When Andrea Fowles’ bike was stolen in April 2013, her friend Erica was furious. But instead of letting the frustration build, she did something about it. She turned to social media.
Shortly after the theft, Birkman started a Facebook page called Stolen Bikes KC to help retrieve Fowles’ bike as well as other individuals’ stolen bikes.
“We were seeing that there were certain parts in Westport, in particular, that were becoming hot spots for bike theft. I wanted to get the word out about these cases and help individuals get their back bike,” Fowles says.
Together Birkman and Fowles post a couple stolen bike listings a week to help retrieve bikes. Another huge component of Stolen Bikes KC is educational.
“I had always known that u-locks prevent bike theft and keep your bikes safer than say a cable lock, which you can cut through in five seconds,” Birkman says. “But a lot of people don’t know this already. Teaching people what kind of locks they need to buy as well as how to lock up their bikes became an important part of what we do.”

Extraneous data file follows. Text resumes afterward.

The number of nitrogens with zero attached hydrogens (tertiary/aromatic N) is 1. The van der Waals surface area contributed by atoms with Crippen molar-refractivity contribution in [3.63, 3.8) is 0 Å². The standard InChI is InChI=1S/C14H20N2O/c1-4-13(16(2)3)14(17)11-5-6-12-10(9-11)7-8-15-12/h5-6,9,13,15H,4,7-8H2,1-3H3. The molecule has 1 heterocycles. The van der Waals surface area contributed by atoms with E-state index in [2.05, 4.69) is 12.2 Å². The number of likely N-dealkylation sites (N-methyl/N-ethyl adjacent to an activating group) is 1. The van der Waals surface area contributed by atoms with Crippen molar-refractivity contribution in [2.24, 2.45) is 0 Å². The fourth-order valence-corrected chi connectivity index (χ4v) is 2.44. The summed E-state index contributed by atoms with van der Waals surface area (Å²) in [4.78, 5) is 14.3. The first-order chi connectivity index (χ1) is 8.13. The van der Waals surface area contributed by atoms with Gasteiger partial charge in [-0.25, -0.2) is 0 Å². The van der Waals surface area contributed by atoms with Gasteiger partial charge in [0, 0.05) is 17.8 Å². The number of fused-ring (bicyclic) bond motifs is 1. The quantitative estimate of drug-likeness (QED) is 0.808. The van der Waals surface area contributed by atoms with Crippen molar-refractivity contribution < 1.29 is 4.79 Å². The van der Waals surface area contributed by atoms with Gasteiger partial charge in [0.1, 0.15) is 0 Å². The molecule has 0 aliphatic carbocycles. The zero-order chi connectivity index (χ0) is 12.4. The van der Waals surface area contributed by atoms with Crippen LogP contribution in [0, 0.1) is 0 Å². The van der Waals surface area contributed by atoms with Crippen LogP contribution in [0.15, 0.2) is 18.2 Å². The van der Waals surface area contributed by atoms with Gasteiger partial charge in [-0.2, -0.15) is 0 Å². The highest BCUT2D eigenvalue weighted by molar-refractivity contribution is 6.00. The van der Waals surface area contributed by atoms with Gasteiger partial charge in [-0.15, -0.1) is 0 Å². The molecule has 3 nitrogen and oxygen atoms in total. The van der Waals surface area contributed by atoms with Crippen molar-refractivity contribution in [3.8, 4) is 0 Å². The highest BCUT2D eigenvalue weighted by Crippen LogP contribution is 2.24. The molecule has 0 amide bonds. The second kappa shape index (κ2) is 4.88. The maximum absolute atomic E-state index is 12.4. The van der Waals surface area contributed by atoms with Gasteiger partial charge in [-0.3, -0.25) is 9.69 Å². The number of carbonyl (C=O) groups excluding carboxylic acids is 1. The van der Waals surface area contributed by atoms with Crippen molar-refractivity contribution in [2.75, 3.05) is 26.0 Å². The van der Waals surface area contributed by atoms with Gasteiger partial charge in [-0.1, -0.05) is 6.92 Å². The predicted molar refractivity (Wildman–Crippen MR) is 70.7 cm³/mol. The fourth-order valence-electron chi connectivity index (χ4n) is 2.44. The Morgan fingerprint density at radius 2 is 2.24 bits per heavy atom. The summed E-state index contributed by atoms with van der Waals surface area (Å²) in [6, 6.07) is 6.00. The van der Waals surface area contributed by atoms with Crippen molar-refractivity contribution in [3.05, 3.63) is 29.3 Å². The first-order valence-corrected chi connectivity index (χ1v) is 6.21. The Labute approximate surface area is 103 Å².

Birkman and Fowles say this spring has been fairly quiet when it comes to bike theft and hope it stays this way. Fowles never got her bike back, but she still rides all over the city on both her Masi fixed gear and replacement Bianchi (it’s the same model as the bike that was stolen). Fowles and Birkman both ride with a casual women’s bicycling club, the Velo Vixens. They also ride their bikes anywhere around town, whether that’s to the grocery store or to the bar with friends. Birkman is car-free.
“I got my first official adult bike the first year out of college,” Birkman says. “I really wanted to get into the bike commuter lifestyle because I’m very into environmental activism, being sustainable as possible and doing what I can to cut down my footprint. When I still had my car, I would drive to the Plaza. It’s only three miles away, I could easily ride my bike there. It’s just a lifestyle change.”
Even though biking are now a normal part of their lives, they understand biking can be an intimidating activity. “Women in general are not as bold as guys. They don’t want to do a group ride if they don’t know somebody, if they don’t have the right gear or bike. They’re intimidated by not being completely prepared. But really, you can jump in on biking on any level. That’s the beauty of it. You can ride a a crappy bike. You can ride in jeans if you want. You don’t have to be the best biker before you actually bike. Just get out and ride.”